But the statement is simply not true.

    Obviously, you made the proposal, so it’s up to you to show how recursion, or any other mechanism, can explain the configuration of protein coding genes.

    I will make only a very simple comment: in our efforts to engineer new proteins (indeed sacrcely successful up to now) we can do two different things (or a mix of the two):

    1) Apply our knowledge of biochemistry and of how proteins fold to build some functional sequence in a “top-down” procedure. That is extremely difficult, and requires a lot of previous knowledge and a lot of intelligent computational resources. So, you should show that some necessity mechanism already exists in the biological system which has detailed knowledge of the biochemical laws, of how proteins fold, and a lot of intelligent computational power. Good luck.

    2) Try to engineer a functional protein by starting from existing sequences and applying controlled random variation and intelligent selection for some biochemical activity to them. That can be more efficient, but it requires some starting configuration which is already “specific” (either because it was engineered top-down, or because we simply start from some already existing functional state which is near to what we want to achieve). It also requires the choice of a specific biochemical activity to be searched, and a very efficient way to measure it even at very low levels, and to select outcomes according to the measured activity. IOWs, intelligent selection.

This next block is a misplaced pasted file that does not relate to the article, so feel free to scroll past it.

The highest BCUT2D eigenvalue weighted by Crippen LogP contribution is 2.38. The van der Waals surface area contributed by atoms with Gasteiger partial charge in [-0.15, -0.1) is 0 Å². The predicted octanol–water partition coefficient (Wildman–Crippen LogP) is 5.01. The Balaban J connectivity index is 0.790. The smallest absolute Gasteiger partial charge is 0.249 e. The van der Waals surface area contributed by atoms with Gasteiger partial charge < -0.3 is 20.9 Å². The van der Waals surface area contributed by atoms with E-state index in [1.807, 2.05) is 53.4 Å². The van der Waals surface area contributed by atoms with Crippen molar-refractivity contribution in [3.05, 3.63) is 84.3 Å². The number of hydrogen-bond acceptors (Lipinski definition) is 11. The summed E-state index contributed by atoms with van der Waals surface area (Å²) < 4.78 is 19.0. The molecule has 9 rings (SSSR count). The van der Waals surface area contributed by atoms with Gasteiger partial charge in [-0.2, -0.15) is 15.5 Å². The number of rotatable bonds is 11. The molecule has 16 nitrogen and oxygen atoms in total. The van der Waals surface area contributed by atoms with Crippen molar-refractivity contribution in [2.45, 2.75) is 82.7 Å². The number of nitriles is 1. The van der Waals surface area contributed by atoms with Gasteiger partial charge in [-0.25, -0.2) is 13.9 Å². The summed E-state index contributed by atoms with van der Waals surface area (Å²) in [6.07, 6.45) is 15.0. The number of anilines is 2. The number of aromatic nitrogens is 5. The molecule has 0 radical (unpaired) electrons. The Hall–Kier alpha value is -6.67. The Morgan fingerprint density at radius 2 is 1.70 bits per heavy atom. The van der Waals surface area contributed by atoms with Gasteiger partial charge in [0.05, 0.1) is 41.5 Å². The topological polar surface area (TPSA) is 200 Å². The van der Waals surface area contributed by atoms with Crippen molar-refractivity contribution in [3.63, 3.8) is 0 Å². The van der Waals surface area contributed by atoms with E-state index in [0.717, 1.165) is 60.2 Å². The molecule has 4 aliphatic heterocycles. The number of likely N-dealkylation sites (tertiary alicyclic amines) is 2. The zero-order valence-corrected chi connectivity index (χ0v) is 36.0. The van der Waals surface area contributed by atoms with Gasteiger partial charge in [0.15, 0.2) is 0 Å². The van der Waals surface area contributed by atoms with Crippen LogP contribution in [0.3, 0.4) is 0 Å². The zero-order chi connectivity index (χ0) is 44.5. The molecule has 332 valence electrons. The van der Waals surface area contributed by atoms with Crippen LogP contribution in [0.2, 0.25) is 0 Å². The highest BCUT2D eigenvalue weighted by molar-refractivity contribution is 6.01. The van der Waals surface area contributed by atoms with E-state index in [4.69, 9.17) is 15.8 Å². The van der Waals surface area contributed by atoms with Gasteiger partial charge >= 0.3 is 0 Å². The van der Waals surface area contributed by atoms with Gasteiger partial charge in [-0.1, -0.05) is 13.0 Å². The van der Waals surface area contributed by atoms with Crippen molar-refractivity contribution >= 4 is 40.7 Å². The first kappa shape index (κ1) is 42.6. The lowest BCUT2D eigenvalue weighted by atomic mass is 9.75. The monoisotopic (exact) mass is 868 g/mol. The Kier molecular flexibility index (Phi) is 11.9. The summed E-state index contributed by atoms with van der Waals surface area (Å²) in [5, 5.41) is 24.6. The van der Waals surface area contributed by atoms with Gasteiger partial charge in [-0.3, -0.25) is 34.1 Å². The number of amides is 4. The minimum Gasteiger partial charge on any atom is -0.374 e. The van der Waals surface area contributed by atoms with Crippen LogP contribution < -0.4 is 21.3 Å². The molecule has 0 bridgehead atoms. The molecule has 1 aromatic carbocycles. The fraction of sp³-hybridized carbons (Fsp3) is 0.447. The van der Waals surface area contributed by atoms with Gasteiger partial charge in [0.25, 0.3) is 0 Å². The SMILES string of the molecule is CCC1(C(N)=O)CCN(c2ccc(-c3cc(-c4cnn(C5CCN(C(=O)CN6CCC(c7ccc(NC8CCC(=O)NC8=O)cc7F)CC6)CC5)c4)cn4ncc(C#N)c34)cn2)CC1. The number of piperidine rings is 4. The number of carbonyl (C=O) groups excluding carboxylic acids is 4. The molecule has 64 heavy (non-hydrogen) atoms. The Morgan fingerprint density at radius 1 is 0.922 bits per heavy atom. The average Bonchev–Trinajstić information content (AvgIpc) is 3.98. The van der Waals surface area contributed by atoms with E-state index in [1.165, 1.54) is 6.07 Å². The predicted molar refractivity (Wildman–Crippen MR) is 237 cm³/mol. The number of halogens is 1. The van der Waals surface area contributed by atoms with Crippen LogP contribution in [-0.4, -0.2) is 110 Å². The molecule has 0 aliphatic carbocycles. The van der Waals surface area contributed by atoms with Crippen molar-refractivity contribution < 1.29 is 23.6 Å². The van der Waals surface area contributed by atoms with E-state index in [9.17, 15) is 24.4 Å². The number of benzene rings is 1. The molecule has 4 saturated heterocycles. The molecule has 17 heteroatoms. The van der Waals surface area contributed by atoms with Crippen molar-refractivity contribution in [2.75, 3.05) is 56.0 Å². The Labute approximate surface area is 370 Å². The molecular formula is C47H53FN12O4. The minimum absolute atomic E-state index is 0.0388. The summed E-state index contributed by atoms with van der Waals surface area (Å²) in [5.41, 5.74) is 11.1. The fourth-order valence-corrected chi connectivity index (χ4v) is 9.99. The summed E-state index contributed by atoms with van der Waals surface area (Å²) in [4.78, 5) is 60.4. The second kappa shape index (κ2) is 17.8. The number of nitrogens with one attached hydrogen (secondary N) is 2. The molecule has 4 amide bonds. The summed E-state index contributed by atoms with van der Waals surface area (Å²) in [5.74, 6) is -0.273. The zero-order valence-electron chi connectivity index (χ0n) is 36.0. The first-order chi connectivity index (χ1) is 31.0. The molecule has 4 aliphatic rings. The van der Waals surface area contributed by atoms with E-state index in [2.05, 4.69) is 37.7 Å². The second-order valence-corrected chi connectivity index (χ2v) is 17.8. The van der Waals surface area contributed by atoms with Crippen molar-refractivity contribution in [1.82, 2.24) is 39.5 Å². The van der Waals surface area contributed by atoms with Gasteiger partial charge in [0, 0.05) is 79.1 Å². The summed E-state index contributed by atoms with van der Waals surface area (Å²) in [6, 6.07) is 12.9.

Please note that the simple application of intelligent selection to random configurations can give some result, but that those results are very gross and limited (see the famous Szostak paper about ATP binding).

    Anyway, what you have to show is simply that in biological systems there is some well defined mechanism which can apply intelligent selection for specific activities to existing configuration which are good starting points for that activity.